Evaluation of Field Flow Fractionation-ICP-MS and Single Particle-ICP-MS for Nanoparticle Characterization

Oral Presentation

Prepared by R. Jack1, S. McSheehy Ducos2, D. Kutscher2, L. Rottmann2
1 - Thermo Fisher Scientific, 490 Lakeside Dr, Sunnyvale, CA, 94085, United States
2 - Thermo Fisher Scientific, Hanna-Kunath-Stra├če 11, Bremen, 28199, Germany


Contact Information: [email protected]; 408-481-4227


ABSTRACT

The use of engineered nanoparticles in a variety of industries has significantly increased in recent years. Under the Toxic Substances Control Act, the EPA is developing analytical methods to evaluate the properties of these nanomaterials to determine possible human health and environmental hazards affiliated with their production and use. A variety of materials are used in the production of nanoparticles and many of them are of interest for study by the EPA. Those materials include: silver, gold, copper, iron, titanium dioxide, cerium oxide and carbon-based materials such as graphene and carbon nanotubes.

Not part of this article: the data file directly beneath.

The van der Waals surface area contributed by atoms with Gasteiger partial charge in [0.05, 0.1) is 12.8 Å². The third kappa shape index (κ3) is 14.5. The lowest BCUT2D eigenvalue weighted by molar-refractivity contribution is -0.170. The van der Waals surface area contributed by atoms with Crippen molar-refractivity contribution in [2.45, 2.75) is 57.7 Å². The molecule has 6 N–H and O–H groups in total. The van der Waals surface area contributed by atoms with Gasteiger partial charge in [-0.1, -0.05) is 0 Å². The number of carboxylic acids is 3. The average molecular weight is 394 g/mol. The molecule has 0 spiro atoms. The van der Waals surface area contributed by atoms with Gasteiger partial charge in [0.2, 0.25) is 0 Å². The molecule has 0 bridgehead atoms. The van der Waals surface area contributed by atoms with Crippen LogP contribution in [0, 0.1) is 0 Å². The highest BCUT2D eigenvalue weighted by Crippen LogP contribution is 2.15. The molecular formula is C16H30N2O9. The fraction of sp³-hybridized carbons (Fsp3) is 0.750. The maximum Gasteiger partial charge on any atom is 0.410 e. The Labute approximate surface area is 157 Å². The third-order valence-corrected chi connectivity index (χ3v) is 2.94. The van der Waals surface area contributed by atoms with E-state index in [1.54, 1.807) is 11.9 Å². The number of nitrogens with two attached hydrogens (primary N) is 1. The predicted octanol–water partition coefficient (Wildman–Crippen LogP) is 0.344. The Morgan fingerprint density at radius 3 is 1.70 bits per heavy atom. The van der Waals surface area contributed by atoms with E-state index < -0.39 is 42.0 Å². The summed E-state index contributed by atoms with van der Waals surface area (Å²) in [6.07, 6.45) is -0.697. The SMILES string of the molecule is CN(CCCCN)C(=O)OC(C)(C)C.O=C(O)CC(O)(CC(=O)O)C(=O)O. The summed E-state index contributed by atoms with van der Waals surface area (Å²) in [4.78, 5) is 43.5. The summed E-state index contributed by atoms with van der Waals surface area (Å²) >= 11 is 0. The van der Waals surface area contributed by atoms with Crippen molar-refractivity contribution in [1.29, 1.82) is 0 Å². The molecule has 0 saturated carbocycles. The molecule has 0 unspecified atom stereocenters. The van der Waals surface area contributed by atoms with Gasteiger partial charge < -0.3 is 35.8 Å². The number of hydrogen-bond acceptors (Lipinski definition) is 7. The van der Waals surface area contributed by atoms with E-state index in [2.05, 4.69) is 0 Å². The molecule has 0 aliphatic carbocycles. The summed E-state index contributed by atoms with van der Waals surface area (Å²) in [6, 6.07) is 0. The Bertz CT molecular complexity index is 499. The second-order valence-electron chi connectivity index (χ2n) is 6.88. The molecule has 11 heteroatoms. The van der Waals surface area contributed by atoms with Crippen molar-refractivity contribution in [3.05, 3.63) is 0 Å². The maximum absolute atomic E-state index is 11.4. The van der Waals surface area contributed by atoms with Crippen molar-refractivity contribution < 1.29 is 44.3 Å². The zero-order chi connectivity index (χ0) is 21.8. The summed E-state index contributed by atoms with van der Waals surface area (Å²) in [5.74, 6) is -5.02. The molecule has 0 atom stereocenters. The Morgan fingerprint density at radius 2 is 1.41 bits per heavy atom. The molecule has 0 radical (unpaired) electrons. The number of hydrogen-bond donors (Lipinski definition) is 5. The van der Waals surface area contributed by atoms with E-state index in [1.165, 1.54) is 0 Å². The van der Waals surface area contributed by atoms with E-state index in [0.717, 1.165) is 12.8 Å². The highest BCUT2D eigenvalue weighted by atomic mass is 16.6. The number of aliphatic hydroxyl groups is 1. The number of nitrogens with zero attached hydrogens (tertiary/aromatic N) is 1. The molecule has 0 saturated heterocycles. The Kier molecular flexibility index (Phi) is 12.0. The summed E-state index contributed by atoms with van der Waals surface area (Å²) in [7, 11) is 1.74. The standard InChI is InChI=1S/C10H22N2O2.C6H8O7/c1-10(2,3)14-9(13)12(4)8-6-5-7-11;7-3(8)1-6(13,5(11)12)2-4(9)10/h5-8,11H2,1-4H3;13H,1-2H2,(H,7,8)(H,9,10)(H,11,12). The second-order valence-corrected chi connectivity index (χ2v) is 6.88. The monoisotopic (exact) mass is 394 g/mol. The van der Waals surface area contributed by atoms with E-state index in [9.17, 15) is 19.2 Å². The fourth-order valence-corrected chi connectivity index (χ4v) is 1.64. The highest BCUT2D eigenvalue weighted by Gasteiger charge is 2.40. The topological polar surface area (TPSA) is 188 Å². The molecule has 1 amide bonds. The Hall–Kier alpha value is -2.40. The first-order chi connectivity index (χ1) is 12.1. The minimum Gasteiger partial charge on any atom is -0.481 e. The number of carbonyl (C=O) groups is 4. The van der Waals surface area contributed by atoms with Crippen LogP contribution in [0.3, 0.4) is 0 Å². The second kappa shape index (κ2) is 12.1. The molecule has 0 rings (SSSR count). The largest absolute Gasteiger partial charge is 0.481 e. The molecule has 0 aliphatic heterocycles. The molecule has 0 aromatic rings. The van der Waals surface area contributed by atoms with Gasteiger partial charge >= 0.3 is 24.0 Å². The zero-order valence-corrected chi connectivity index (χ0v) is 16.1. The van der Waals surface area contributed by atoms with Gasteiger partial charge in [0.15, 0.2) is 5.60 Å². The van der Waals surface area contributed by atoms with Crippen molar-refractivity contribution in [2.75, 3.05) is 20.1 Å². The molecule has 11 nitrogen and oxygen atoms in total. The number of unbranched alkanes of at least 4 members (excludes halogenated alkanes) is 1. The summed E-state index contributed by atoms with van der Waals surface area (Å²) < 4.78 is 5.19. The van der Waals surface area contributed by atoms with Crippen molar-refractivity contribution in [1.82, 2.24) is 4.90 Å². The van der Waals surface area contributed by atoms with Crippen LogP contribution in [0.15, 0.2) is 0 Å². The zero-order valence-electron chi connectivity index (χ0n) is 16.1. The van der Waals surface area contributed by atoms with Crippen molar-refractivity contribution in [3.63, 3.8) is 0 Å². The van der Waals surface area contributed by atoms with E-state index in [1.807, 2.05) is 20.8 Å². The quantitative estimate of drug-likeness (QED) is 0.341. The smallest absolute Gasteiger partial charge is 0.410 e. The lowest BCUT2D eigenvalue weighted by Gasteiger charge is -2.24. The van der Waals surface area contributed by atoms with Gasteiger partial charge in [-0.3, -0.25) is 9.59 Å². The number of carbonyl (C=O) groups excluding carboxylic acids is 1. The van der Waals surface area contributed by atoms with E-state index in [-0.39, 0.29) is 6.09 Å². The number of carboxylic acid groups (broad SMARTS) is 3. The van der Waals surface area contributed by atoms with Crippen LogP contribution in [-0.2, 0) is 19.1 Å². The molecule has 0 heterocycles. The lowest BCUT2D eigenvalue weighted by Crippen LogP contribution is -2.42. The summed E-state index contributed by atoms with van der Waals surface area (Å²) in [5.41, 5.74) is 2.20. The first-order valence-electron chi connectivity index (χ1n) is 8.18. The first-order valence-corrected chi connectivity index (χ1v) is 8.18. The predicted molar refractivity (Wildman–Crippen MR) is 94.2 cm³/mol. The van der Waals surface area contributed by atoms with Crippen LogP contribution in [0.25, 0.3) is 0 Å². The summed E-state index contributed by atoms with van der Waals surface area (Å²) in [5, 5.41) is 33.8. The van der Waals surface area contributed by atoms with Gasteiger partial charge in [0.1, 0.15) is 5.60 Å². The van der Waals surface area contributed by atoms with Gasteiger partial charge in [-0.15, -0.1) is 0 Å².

Field flow fractionation inductively coupled plasma mass spectrometry (FFF-ICP-MS) and single particle inductively coupled plasma mass spectrometry (sp-ICP-MS) are emerging methods for detecting and characterizing nanoparticles. Field flow fractionation, a separation technique based on mobility differences for varying particles sizes in a laminar liquid flow, is applicable to particle sizes ranging from nanometer to micrometer sizes.

Single particle analysis allows for characterization of nanoparticles containing a single element via direct analysis without prior separation. Utilizing this approach, single particle analysis produces transient mass spectrum signals. The magnitude and frequency of the transient signals produced are directly proportional to the size and concentration of nanoparticles, respectively.

In the work presented here, FFF-ICP-MS was employed to separate and quantify a solution containing Au nanoparticles with 30 nm and 60 nm diameters. Single particle ICP-MS was used to characterize and quantify a solution containing Ag nanoparticles with 20 nm, 40 nm, 60 nm and 100 nm diameters. After successful proof of concept, the sp-ICP-MS method was applied to the characterization and determination of Ag nanoparticles present in a locally sourced tap water sample.